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craigyirush 12-10-2014 11:07 AM

Dealer liability?
 
60 Attachment(s)
Bought an '05 Elise from Lotus of San Diego in early October (this is the new dealer, not Symbolic) and have a question about their legal liability.

I was told that the car had been fully inspected before sale. I was also left with the impression that it had been serviced. The salesman and the finance manager both said the car had been "gone through" or words to that effect, and that I had nothing to worry about.

But when I followed up with them post-sale, I found out that the car had not been serviced (not even an oil and filter), despite that fact that they had zero service records for it (other than they did the oil line recall last year).

So I reluctantly took it for a full service at the new West Covina dealer, and asked their tech to give it an inspection. Turns out the oil was very old and dirty, the brake fluid was (in his words) 'disgusting', the A/C compressor is leaking, the rotors are right at the point of needing replacement, and the rear suspension bushings have migrated out of the control arms.

Even if I eat the cost of a full service, I'm still going to be into the car for ~$2000 for the bushings, rotors, and A/C.

Their general manager has not replied to any of my e-mails so I'm going to go over his head to complain to their parent company. I will also contact Lotus USA.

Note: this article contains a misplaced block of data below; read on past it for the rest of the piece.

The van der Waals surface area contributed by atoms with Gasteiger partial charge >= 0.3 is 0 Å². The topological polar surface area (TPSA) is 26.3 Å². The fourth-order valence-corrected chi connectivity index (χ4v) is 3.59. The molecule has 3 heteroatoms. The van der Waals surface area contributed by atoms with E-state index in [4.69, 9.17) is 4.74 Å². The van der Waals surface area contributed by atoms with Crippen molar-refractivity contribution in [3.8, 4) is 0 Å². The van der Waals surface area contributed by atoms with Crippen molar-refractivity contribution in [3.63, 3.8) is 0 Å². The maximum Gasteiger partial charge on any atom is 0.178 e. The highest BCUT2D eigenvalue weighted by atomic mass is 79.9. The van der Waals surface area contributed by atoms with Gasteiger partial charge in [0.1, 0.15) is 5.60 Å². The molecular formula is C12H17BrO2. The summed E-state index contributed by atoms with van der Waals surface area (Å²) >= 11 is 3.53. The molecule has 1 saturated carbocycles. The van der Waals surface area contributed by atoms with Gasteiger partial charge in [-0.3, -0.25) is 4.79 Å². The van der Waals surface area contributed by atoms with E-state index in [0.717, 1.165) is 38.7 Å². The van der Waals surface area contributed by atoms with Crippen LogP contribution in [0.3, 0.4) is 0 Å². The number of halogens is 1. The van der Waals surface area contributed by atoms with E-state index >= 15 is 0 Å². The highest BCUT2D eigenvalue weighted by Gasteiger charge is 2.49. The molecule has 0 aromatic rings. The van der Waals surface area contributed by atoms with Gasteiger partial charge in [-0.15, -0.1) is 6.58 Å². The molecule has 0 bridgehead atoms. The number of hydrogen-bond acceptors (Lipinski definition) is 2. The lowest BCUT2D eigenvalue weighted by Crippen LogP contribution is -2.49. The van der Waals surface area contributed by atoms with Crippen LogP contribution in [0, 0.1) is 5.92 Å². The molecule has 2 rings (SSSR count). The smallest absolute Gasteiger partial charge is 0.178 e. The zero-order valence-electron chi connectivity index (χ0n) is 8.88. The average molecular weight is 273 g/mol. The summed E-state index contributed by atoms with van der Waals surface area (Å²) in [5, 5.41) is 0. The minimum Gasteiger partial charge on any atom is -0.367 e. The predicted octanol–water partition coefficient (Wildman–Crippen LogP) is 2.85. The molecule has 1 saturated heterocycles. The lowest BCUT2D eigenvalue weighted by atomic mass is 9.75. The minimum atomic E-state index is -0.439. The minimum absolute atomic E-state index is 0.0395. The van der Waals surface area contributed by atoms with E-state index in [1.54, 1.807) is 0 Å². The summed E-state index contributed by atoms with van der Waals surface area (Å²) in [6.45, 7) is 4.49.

My question for LTers is what legal liability do they have? The car was sold 'as is' and I didn't get an independent inspection. On the other hand, they made claims to me about the car's condition which were not true. And some of the worn parts impact the safety of the vehicle (brakes and suspension).

If I have a legal case, I would consider taking them to small claims court.

jds62f 12-10-2014 12:03 PM

IANAL

Do you have any documentation supporting your claims?

otherwise sounds like a case of caveat emptor to me. Vehicles are sold everyday with "service issues", not all of them known/disclosed to all parties involved. Unless you can prove the items on your list were beyond there service life at the time you purchased the vehicle, sounds like something that would be hard to prove to someone else to me.

Have you considered the notion that the new dealer is trying to up sell you on some service? If I'm selling a car I'm inclined *not* to see things as problems because it lowers profit margins. If I'm servicing a vehicle I'm more inclined to see things as problems because it increases profit margins.

You said the car was "fully inspected"... did you acquire the results of the inspection?

DealsGapCobra 12-10-2014 12:19 PM